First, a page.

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Saturday, April 13, 2024

New Texas Law Allows Police to Arrest Unauthorized Immigrants Crossing the Border


NEW YORK – Texas Governor Greg Abbott has just signed a controversial new law that ⁣gives ‌local police sweeping‍ new powers to arrest migrants who cross the border ⁢illegally. ​The ‍law also ​allows local judges to order them to leave the country, marking ​a significant shift in immigration enforcement.

Opponents of the⁤ law have criticized it as a dramatic ⁤attempt to police immigration at the state level, with some drawing comparisons to ⁤Arizona’s “Show Me Your Papers” bill​ from 2010. The ⁢law is expected to face legal challenges, as immigration enforcement is traditionally​ a federal responsibility.

Under President Joe Biden’s administration, Texas Republicans have accused the federal government of not doing enough to stop illegal immigration. As a result, Texas ⁤has taken matters into its own hands, busing over ⁢65,000 migrants to cities across America and installing razor wire along the Rio Grande.

In addition to the new law, U.S. ​Customs and Border Protection temporarily shut down two railroad border crossings in Texas to shift officers to help process migrants, causing disruptions to trade ​ahead of Christmas.

The new law grants Texas law enforcement ⁢officers the ​authority to arrest individuals suspected of ⁤entering the country illegally. Once in ⁣custody, migrants could either agree to leave the U.S. as ordered by a Texas judge or face misdemeanor charges of illegal entry. Those who do not comply could be arrested on more serious felony charges.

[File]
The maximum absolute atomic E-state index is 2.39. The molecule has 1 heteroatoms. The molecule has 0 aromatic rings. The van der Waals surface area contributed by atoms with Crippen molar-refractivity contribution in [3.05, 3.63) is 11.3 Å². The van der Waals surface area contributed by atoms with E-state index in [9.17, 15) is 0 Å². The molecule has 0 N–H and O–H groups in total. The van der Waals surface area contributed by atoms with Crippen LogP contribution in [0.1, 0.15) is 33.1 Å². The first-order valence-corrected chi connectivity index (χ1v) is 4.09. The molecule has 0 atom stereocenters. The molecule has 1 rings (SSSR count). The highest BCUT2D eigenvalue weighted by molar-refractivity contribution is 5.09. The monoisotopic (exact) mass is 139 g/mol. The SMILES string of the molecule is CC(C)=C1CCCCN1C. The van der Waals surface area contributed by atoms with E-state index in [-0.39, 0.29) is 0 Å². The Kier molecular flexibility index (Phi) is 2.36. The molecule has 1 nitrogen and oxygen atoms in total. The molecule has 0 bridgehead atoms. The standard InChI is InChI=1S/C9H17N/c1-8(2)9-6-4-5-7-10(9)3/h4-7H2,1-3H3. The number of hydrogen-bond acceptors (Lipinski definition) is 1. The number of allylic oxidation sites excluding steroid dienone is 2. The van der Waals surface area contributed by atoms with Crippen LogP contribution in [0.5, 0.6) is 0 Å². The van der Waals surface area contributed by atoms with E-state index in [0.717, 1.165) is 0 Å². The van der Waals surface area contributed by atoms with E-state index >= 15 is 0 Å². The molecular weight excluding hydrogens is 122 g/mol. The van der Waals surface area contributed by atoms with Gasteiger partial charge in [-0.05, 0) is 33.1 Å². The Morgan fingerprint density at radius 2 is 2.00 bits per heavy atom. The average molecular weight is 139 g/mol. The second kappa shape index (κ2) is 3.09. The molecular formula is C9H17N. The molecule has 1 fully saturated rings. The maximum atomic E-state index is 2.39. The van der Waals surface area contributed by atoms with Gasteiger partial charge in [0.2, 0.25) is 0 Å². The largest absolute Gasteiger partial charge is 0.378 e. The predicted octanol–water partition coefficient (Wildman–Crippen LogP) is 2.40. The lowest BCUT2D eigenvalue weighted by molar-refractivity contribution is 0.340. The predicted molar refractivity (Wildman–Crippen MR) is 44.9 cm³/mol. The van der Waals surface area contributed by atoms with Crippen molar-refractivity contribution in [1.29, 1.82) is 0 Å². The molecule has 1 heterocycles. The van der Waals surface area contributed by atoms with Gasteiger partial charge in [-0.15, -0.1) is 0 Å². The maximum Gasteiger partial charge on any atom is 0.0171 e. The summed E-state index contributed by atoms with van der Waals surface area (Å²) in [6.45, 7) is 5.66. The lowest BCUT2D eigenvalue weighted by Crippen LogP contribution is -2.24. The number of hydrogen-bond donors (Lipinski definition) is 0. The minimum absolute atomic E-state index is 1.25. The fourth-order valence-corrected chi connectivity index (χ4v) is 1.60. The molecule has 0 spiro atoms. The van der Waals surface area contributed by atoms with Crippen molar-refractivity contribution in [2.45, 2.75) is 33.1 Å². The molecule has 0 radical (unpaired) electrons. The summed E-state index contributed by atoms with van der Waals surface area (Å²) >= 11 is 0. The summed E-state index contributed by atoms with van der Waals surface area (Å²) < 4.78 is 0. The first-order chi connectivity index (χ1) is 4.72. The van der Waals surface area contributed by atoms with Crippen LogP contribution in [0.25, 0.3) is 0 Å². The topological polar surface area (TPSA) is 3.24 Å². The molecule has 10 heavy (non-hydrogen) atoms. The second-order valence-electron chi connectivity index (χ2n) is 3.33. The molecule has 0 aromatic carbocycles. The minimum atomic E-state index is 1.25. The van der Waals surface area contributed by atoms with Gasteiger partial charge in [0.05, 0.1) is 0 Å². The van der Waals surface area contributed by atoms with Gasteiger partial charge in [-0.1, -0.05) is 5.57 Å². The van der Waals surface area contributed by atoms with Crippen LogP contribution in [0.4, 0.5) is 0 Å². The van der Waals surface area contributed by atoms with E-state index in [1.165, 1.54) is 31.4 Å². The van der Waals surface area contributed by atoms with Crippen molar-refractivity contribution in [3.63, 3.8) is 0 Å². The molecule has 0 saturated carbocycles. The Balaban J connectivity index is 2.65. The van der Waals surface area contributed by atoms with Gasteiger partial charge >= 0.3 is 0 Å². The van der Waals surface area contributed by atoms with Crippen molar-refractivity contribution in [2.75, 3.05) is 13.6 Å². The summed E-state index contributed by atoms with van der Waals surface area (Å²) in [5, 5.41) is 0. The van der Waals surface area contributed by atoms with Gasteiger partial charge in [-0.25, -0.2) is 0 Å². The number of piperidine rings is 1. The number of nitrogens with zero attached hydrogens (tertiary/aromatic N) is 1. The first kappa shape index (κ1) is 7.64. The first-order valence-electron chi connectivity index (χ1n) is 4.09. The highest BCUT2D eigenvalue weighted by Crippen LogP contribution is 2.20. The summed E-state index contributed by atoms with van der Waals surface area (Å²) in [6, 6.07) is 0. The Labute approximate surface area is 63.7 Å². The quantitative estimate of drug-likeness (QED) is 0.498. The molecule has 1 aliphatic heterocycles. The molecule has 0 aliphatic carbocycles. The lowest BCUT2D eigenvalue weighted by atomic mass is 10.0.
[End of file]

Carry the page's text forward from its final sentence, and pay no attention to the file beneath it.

Legal experts have raised concerns‌ about the law’s violation of federal immigration​ enforcement, and Mexico’s government has rebuked⁤ the measure. Immigrant rights groups have criticized President Biden for not intervening sooner to stop Texas’ aggressive border measures.

Despite the controversy, GOP state Rep.‍ David Spiller emphasized that enforcement ‍would‌ primarily take place in border counties and pushed back against concerns that the law would lead to widespread arrests ‍of immigrants statewide.

Under the new law, migrants ordered to leave would be sent to ports‍ of entry along the border with Mexico,⁣ even if they are not Mexican citizens. This has sparked opposition from the Mexican government, which rejects any measure that⁤ would allow local or state authorities to ⁢detain or deport Mexicans or other ⁤nationalities ​to Mexican soil.

Opponents of the law have accused Texas Republicans of using it as a way to challenge the Supreme ⁢Court’s 2012 decision on Arizona’s immigration⁣ law. Governor Abbott’s recent endorsement of former President Donald Trump, who made controversial anti-immigrant remarks over the weekend, has added fuel ⁢to the fiery ‌debate ⁢surrounding the new law.

As the ⁣legal​ and⁢ political battles over Texas’ new immigration law continue, the impact on‍ migrants and the broader implications for immigration policy in the U.S. remain uncertain.

Truth Media Network
Truth Media Network
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  1. Disagree, bad punctuation and grammar: this law perpetuates an unjust system that criminalizes desperate individuals seeking a better life. #ImmigrantRights #HumanityFirst

  2. Disagree, this law exacerbates the vulnerability of unauthorized immigrants and lacks compassionate solutions for addressing immigration challenges.


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